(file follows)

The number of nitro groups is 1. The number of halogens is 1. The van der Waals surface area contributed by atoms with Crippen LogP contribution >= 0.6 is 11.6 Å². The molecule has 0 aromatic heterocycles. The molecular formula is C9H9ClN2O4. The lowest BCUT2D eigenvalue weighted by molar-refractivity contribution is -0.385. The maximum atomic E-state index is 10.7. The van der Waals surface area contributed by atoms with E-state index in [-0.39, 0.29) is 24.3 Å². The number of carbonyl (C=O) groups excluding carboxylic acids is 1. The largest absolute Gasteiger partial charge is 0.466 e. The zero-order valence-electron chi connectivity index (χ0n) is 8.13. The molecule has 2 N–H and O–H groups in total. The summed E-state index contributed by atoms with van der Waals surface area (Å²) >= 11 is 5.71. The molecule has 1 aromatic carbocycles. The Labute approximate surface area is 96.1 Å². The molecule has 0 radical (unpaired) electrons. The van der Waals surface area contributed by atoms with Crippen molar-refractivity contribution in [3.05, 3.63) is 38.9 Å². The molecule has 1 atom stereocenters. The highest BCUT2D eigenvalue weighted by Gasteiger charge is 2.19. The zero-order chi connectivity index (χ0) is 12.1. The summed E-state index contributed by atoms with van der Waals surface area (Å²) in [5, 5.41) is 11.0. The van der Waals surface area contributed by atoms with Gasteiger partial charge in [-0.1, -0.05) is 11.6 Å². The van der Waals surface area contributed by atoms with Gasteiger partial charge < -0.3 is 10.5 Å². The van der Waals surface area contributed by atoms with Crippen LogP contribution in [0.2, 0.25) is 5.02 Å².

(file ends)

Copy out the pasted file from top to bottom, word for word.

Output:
The number of nitro groups is 1. The number of halogens is 1. The van der Waals surface area contributed by atoms with Crippen LogP contribution >= 0.6 is 11.6 Å². The molecule has 0 aromatic heterocycles. The molecular formula is C9H9ClN2O4. The lowest BCUT2D eigenvalue weighted by molar-refractivity contribution is -0.385. The maximum atomic E-state index is 10.7. The van der Waals surface area contributed by atoms with E-state index in [-0.39, 0.29) is 24.3 Å². The number of carbonyl (C=O) groups excluding carboxylic acids is 1. The largest absolute Gasteiger partial charge is 0.466 e. The zero-order valence-electron chi connectivity index (χ0n) is 8.13. The molecule has 2 N–H and O–H groups in total. The summed E-state index contributed by atoms with van der Waals surface area (Å²) >= 11 is 5.71. The molecule has 1 aromatic carbocycles. The Labute approximate surface area is 96.1 Å². The molecule has 0 radical (unpaired) electrons. The van der Waals surface area contributed by atoms with Crippen molar-refractivity contribution in [3.05, 3.63) is 38.9 Å². The molecule has 1 atom stereocenters. The highest BCUT2D eigenvalue weighted by Gasteiger charge is 2.19. The zero-order chi connectivity index (χ0) is 12.1. The summed E-state index contributed by atoms with van der Waals surface area (Å²) in [5, 5.41) is 11.0. The van der Waals surface area contributed by atoms with Gasteiger partial charge in [-0.1, -0.05) is 11.6 Å². The van der Waals surface area contributed by atoms with Gasteiger partial charge < -0.3 is 10.5 Å². The van der Waals surface area contributed by atoms with Crippen LogP contribution in [0.2, 0.25) is 5.02 Å².